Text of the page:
The Guardian

Yes, the dinosaurs were incredibly ‘unlucky’. Just as well for us | Brian Switek

If the Yucatán asteroid hadn’t struck, dinosaurs would have continued ruling Earth – and our primate forebears taken a very different evolutionary route
‘Almost certainly you wouldn’t pop into a dinosaur-ruled 2017 and find a Tyrannosaurus rex staring down at you.’ Photograph: J Scott Applewhite/AP

Sixty-six million years ago, dinosaurs had an exceptionally bad day. A chunk of space rock nine kilometres across smacked into what’s now Mexico’s Yucatán peninsula, instantaneously triggering an extinction event that for ever changed the nature of life on Earth. This is one of the rare moments when we can look back at a pivotal point, where history veered off on an unexpected path. Maybe that’s why we’ve been so obsessed with what would have happened if Tyrannosaurus, Triceratops and other Cretaceous celebrities hadn’t gone extinct.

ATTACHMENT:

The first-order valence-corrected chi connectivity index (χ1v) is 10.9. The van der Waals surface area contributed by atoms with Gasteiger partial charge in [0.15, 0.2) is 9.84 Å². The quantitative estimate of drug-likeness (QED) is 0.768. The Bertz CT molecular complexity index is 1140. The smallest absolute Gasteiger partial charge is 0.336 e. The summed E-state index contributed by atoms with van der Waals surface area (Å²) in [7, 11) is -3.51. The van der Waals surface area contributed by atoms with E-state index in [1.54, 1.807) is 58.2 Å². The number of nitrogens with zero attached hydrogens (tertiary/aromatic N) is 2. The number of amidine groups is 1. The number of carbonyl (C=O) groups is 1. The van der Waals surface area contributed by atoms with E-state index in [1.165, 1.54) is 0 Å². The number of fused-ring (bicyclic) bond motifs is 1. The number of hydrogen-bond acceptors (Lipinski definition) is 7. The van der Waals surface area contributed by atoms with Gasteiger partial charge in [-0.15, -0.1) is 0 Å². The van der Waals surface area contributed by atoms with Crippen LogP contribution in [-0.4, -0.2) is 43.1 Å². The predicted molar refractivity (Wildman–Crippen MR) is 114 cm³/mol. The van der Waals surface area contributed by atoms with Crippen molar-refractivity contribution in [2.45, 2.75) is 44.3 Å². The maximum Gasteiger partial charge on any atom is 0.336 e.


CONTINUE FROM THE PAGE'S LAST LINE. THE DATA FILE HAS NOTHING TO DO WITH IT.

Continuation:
The urge to hit rewind on. The asteroid hit rock layers so rich in hydrocarbons that the impact threw massive amounts of soot and sulphate aerosols into the atmosphere, putting the chill on organisms that survived the initial blast. And the kicker? Rocks with such amounts of hydrocarbons cover only about 13% of the Earth’s surface.

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